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If there's one thing everyone agrees on, it's that preventive care is always a good thing. Well, I'm a doctor and I'm afraid of preventive medicine. The theory behind preventive medicine is sound. It is better to treat prevent disease than to treat it. It is better to refrain from smoking and never get lung cancer than it is to treat lung cancer. It is better to refrain from alcohol abuse ...

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VBAC activists are clinging to their resentment and aggressively ignoring reality. Amy Romano at Science & Sensibility asks the bizarre question: Do women need to know the uterine rupture rate to make informed choices about VBAC? It's bizarre because she implies that this is a medical question and that the answer is unknown. However, this is a legal question and the answer has been clearly established by the courts. Not ...

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Homebirth advocates like to tout the many "advantages" of giving birth at home. High on the list is limiting exposure to hospital acquired infections, and since only your "own germs" are in your home, you are protected. Yes, you are protected from hospital acquired infections, but the most dangerous infectious agents are actually those that live inside the mother, not the ones in the hospital. Consider that for newborns both Group ...

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The New York Times recently featured a disturbing expose of serious medical errors associated with the newest forms of high tech radiation treatment, entitled, Radiation Offers New Cures, and Ways to Do Harm. The piece is an example of excellent medical journalism, compelling stories of two individuals who sustained truly horrifying injuries as the result of treatment errors framed a detailed investigation of similar errors that have occurred in New ...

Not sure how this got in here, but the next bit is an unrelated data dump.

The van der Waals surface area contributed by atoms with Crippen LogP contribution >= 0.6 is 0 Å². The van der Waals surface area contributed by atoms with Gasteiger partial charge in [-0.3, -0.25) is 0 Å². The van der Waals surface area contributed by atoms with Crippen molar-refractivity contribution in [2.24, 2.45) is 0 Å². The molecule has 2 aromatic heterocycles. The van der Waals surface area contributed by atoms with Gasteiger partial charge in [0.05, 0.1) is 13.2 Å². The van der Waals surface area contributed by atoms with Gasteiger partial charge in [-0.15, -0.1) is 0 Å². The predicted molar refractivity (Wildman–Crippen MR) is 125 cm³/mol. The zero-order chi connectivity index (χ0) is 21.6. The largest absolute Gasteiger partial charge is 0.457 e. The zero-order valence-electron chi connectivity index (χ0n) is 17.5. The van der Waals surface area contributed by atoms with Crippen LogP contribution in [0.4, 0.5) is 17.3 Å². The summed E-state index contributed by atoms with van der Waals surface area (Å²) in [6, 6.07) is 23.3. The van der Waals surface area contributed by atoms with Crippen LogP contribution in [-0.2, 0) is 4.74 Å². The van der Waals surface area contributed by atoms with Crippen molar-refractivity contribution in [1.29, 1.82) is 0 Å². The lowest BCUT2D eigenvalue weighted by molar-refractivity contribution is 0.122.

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It's official. America hates fat people. Human beings are constantly searching for socially sanctioned reasons to feel superior to others and in 2009, those who are thin feel mighty superior to those who are not. How else could a college dare to make body mass index (BMI) a graduation requirement? According to James DeBoy, the chair of Lincoln's Department of Health, Physical Education, and Recreation, the point of the new policy is ...

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Doctors have understood for some time that it was inevitable. The American Cancer Society has acknowledged that cancer screening has been oversold. It seems like every day you read in the newspaper that what was standard medical care yesterday is now no longer recommended. Don't doctors know anything? Well, actually they do. And what seems like paradoxical behavior, no longer recommending aggressive screening for certain cancers, actually represents a more sophisticated ...